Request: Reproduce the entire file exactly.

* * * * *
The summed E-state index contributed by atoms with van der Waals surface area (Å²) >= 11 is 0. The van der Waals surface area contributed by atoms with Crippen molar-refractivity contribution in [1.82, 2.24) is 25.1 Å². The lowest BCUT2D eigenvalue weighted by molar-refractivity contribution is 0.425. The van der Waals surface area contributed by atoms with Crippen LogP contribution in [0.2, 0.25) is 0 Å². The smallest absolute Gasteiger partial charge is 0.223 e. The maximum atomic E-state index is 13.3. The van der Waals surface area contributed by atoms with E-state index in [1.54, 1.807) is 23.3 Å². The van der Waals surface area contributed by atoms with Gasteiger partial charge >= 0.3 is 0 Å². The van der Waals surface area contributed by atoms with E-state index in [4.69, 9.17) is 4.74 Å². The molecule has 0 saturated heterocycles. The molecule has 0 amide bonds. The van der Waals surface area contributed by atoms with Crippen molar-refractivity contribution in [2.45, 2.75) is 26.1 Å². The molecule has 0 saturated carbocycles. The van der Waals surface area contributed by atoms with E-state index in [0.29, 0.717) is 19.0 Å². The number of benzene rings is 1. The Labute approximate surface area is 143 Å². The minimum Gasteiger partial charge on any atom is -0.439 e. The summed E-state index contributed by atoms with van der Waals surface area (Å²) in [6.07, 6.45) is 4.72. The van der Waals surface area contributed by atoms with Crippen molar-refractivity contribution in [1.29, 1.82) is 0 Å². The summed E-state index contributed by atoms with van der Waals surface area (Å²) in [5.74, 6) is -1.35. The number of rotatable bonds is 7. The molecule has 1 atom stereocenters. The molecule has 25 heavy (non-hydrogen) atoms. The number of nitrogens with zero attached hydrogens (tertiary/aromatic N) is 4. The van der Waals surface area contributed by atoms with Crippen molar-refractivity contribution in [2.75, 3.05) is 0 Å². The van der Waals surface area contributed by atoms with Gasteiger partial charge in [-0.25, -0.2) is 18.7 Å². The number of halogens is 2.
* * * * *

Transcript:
The summed E-state index contributed by atoms with van der Waals surface area (Å²) >= 11 is 0. The van der Waals surface area contributed by atoms with Crippen molar-refractivity contribution in [1.82, 2.24) is 25.1 Å². The lowest BCUT2D eigenvalue weighted by molar-refractivity contribution is 0.425. The van der Waals surface area contributed by atoms with Crippen LogP contribution in [0.2, 0.25) is 0 Å². The smallest absolute Gasteiger partial charge is 0.223 e. The maximum atomic E-state index is 13.3. The van der Waals surface area contributed by atoms with E-state index in [1.54, 1.807) is 23.3 Å². The van der Waals surface area contributed by atoms with Gasteiger partial charge >= 0.3 is 0 Å². The van der Waals surface area contributed by atoms with E-state index in [4.69, 9.17) is 4.74 Å². The molecule has 0 saturated heterocycles. The molecule has 0 amide bonds. The van der Waals surface area contributed by atoms with Crippen molar-refractivity contribution in [2.45, 2.75) is 26.1 Å². The molecule has 0 saturated carbocycles. The van der Waals surface area contributed by atoms with E-state index in [0.29, 0.717) is 19.0 Å². The number of benzene rings is 1. The Labute approximate surface area is 143 Å². The minimum Gasteiger partial charge on any atom is -0.439 e. The summed E-state index contributed by atoms with van der Waals surface area (Å²) in [6.07, 6.45) is 4.72. The van der Waals surface area contributed by atoms with Crippen molar-refractivity contribution in [1.29, 1.82) is 0 Å². The summed E-state index contributed by atoms with van der Waals surface area (Å²) in [5.74, 6) is -1.35. The number of rotatable bonds is 7. The molecule has 1 atom stereocenters. The molecule has 25 heavy (non-hydrogen) atoms. The number of nitrogens with zero attached hydrogens (tertiary/aromatic N) is 4. The van der Waals surface area contributed by atoms with Crippen molar-refractivity contribution in [2.75, 3.05) is 0 Å². The van der Waals surface area contributed by atoms with Gasteiger partial charge in [-0.25, -0.2) is 18.7 Å². The number of halogens is 2.